How is Computer Technology Used in Law Enforcement?

By Linda Ray


Computer technology has been both a bane and a benefit to law enforcement. Computer technology has created an entire new realm of criminal activity for law enforcement to deal with--in the form of hackers and Internet predators. Those same technical advancements have increased the power and range of law enforcement to capture criminals. Most police forces, local sheriff departments and government agencies are computerized and employ some form of technology in their everyday crime-fighting efforts. From laptops in squad cars to community online services and accessible databases, law enforcement incorporates the latest technology when budgets allow.

On Site

Law enforcement officers with notebook computers in their squad cars can easily access databases to check credentials of motorists and individuals they interview at crime scenes. They can write and send reports while the events are still fresh. Mobile electronics are used to catalog evidence at crime scenes and to manage the evidence once it's transferred to the police facility. Portable crime scene technology can help investigators identify fingerprints and other evidence on the site, allowing the officers to move quickly to apprehend the perpetrators.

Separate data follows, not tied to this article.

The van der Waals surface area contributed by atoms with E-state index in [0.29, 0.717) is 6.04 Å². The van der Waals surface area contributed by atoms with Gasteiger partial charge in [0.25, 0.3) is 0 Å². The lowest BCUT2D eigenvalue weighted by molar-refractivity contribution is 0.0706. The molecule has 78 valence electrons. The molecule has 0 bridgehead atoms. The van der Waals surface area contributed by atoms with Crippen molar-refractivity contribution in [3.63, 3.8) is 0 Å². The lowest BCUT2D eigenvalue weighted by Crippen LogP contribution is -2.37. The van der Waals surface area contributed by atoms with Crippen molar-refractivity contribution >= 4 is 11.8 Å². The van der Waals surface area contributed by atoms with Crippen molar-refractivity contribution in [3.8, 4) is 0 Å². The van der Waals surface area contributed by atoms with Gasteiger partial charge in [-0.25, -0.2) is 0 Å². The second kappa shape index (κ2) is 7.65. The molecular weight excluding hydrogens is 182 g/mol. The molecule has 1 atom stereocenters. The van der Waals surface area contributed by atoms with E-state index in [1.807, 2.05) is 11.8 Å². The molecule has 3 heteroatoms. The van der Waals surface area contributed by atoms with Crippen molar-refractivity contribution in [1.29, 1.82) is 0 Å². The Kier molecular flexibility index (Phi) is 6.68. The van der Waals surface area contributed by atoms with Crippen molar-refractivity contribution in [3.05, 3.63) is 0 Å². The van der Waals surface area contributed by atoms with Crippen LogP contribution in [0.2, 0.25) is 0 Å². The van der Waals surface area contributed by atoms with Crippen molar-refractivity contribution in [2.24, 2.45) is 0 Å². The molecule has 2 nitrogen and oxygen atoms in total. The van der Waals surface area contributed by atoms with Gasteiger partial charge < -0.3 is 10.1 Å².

Agencies utilize encrypted emails to communicate across agency lines to work together to solve crimes. Missing person reports, fugitive alerts and unsolved crimes can be posted to secure law enforcement websites to allow international cooperation. Gang-related activity, sex offenders and terrorist activities can easily be broadcast to law enforcement agencies worldwide immediately, limiting the amount of time others need to respond to requests and to post the necessary alerts to their own officers. Digital radio frequencies are being used to coordinate first responders and other law enforcement agencies that need to communicate simultaneously in certain situations.


Advanced global positioning satellite (GPS) technology and cell phone ubiquity has provided law enforcement officials with additional resources to track and investigate criminal activity. By incorporating tower triangulation, most cell phone users can be traced to a location that is relatively accurate. Emergency call systems and 911 operators can trace a cell phone call as quickly as they can trace a land line call. Vehicles equipped with GPS equipment can be tracked as long as the device remains activated. Small GPS tracking devices can be planted on suspects to track movements. Geographic information systems (GIS) are utilized to map the movements of criminals and their activities as well as to store the information for later use. Most wireless phones have GIS technology embedded, which further adds to the ease in which movements can be tracked.

References & Resources